Coton House is a late 18th-century country house at Churchover, near Rugby, Warwickshire in England.
Coventry is a city and metropolitan borough in the West Midlands, England.
Coventry Transport Museum (formerly known as the Museum of British Road Transport) is a motor museum, located in Coventry city centre, England.
Coventry University is a public research university in Coventry, England, known as Lanchester Polytechnic until 1987, and Coventry Polytechnic until it was awarded university status in 1992.
Cranford, is a district of the town of Hounslow in the London Borough of Hounslow and partly in the London Borough of Hillingdon.
Cranwell is a village in the North Kesteven district of Lincolnshire, England.
David R. Edgerton (May 26, 1927 – April 3, 2018) was an American entrepreneur and the founder of the Burger King Corporation.
Sir David Randall Pye CB FRS (29 April 1886 – 20 February 1960) was a British mechanical engineer and academic administrator.
The de Havilland Ghost (originally Halford H-2) was the de Havilland Engine Company's second turbojet engine design to enter production and the world's first gas turbine engine to enter airline (BOAC) service.
The de Havilland Goblin, originally designated as the Halford H-1, is an early turbojet engine designed by Frank Halford and built by de Havilland.
The de Havilland Vampire is a British jet fighter developed and manufactured by the de Havilland Aircraft Company.
The University of Cambridge Department of Engineering is the largest department at the University of Cambridge and one of the leading centres of engineering in the world.
Derby is a city and unitary authority area in Derbyshire, England.
Dermatitis, also known as eczema, is a group of diseases that results in inflammation of the skin.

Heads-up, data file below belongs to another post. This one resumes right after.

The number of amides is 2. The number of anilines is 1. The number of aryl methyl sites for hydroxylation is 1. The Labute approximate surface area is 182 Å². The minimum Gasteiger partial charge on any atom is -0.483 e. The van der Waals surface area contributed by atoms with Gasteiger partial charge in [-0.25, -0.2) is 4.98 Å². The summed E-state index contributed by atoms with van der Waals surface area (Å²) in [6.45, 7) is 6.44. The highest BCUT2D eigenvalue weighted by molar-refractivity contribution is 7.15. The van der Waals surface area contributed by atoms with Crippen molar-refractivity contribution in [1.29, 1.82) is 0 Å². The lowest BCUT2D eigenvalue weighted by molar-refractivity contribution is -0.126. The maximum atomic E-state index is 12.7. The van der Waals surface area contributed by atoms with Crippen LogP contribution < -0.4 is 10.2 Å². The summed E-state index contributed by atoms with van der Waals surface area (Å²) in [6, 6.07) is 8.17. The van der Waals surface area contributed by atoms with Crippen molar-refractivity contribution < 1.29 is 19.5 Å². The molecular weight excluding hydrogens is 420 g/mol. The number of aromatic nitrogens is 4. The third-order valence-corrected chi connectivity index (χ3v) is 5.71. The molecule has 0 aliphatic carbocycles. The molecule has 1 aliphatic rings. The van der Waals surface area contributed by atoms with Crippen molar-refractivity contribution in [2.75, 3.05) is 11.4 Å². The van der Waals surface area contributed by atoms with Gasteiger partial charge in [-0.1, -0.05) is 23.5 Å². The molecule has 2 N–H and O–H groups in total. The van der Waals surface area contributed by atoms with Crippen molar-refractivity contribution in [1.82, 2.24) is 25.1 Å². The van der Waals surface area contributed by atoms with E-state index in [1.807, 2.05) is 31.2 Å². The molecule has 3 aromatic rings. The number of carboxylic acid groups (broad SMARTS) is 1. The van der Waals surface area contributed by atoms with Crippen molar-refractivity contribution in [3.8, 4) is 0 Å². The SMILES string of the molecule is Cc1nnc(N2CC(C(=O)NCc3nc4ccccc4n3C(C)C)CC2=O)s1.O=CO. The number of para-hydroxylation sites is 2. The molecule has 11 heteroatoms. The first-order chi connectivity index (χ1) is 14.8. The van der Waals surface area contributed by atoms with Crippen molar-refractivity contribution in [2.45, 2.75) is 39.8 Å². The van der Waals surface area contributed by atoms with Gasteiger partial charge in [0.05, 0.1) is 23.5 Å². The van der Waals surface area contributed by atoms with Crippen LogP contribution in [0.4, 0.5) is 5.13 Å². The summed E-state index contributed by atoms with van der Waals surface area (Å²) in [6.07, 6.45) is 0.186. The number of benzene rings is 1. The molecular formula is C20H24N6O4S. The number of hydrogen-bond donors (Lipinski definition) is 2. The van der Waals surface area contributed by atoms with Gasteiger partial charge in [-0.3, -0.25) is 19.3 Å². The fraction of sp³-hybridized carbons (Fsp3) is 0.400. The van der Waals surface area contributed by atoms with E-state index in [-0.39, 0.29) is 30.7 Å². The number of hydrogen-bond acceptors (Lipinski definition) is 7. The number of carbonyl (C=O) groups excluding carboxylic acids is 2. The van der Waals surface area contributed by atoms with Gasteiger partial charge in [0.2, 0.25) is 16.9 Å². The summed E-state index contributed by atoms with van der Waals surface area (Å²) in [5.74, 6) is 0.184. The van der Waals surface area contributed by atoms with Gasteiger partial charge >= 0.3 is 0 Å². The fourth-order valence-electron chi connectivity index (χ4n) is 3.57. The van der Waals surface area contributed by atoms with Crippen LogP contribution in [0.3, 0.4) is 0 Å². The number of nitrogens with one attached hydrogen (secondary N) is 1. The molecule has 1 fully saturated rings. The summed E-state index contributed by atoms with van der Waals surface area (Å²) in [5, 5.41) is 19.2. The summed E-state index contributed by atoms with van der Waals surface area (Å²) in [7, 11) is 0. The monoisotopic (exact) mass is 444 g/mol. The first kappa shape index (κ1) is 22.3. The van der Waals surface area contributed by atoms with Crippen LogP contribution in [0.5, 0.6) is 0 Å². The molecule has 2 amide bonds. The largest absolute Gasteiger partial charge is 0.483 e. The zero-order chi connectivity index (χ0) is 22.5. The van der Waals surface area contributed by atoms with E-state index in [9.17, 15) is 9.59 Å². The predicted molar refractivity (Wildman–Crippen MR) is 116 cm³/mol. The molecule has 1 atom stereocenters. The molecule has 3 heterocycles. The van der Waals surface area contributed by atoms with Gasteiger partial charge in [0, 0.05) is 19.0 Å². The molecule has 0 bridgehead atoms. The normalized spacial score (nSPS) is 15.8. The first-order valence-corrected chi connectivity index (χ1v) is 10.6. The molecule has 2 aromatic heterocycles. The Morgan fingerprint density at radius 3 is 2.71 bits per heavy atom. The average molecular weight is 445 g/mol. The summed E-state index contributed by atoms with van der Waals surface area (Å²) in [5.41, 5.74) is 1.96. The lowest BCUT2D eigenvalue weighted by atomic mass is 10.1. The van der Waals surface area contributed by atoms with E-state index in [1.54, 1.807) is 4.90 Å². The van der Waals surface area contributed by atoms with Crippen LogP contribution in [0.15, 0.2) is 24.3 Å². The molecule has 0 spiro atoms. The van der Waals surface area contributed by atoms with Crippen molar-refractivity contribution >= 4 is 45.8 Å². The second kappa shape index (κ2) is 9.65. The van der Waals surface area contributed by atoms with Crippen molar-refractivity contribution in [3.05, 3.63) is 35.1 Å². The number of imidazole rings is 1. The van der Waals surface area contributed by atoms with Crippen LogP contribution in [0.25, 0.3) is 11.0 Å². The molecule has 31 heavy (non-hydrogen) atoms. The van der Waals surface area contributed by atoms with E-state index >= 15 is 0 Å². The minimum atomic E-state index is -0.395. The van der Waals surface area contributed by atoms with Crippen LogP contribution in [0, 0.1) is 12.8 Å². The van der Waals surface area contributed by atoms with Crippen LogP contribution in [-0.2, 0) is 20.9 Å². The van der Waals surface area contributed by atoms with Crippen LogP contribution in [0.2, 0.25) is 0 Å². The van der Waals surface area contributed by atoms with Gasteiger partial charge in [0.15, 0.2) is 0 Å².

Dorrington is a village and civil parish in the North Kesteven district of Lincolnshire, England.
Drill pipe, is hollow, thin-walled, steel or aluminium alloy piping that is used on drilling rigs.
Earlsdon is a suburb and electoral ward of Coventry, England.
England is a country that is part of the United Kingdom.
Ernest Walter Hives, 1st Baron Hives (21 April 1886 – 24 April 1965), was the one-time head of the Rolls-Royce Aero Engine division and chairman of Rolls-Royce Ltd.
Ex gratia (also spelled ex-gratia) is Latin for "by favour", and is most often used in a legal context.
Farnborough Airport or TAG London Farnborough Airport (previously called RAE Farnborough, ICAO Code EGUF) is an operational business/executive general aviation airport in Farnborough, Rushmoor, Hampshire, England.
Felixstowe is a seaside town in Suffolk, England.
Fellowship of the Royal Aeronautical Society (FRAeS) is an award and fellowship granted to individuals that the Royal Aeronautical Society judges to.
Fellowship of the Royal Society (FRS, ForMemRS and HonFRS) is an award granted to individuals that the Royal Society judges to have made a "substantial contribution to the improvement of natural knowledge, including mathematics, engineering science and medical science".